Rationales Concerning the Treatment of Federal Income Taxes in Personal Injury and Wrongful Death Litigation in the State Courts
Lauren Guest and David Schap. 2014. Rationales Concerning the Treatment of Federal Income Taxes in Personal Injury and Wrongful Death Litigation in the State Courts. Journal of Legal Economics 21(1): pp. 85–117.
Federal personal income tax law specifies that awards for damages for physical injuries are exempt from federal income taxation. Federal courts (when not diverted by applicable state law) require that the exemption of awards from federal income taxation be taken into account when determining the magnitude of an award; awards for earnings losses in federal courts are thus calculated on an after-tax basis. In contrast, courts in the various states are far from uniform in how tax- advantaged awards for damages involving physical injury are determined. In most states (but not all), the courts make no adjustment to awards in consideration of their tax-advantaged character. Variation also can be observed across the states in the matter of instructing the jury concerning taxes, with the dominant position being one of no instruction. Even when in agreement concerning whether to account for taxes or how to instruct the jury, state courts have often differed substantially in the reasoning offered for their decisions. This article explores such diverse judicial reasoning, systematically summarizing by type of rationale the reasons that have been invoked in the various state courts concerning the treatment of taxes in setting awards and the instruction of juries on the matter of taxes in tort proceedings. Forensic economists can glean from the source material noted the disposition of the courts concerning treatment of taxes and related jury instruction in any venue(s) of interest. More substantially, the survey results make possible a keen understanding of judicial reasoning on the general subjects of tax treatment and jury instruction, and further enable a profound appreciation of the reasons at the fore in particular judicial rulings that have determined accepted practice in state courts.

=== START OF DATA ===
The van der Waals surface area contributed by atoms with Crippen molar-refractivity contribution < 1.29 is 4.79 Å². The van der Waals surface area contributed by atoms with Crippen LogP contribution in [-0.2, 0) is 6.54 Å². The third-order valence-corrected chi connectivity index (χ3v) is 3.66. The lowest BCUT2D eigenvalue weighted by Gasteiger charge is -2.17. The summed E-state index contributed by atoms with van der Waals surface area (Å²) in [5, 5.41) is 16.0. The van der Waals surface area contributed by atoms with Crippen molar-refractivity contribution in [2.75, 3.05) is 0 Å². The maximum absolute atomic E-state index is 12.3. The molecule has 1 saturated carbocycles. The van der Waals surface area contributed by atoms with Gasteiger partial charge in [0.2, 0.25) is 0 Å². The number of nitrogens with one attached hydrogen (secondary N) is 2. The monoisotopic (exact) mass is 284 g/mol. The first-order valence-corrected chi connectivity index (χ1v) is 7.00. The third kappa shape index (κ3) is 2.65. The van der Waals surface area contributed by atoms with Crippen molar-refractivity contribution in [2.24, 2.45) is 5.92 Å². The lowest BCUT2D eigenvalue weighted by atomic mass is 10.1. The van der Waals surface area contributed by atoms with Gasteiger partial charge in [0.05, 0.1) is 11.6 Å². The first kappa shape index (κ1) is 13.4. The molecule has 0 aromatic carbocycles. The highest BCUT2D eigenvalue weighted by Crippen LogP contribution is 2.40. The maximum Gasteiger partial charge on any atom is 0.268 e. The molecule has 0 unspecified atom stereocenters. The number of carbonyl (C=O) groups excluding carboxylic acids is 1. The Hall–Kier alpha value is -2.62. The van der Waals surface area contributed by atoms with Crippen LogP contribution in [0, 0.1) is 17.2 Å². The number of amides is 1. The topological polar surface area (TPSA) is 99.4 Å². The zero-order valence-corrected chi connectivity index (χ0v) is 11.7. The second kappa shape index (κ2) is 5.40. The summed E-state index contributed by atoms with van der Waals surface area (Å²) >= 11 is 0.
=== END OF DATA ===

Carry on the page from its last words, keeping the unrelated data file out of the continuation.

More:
David Schap, Lauren Guest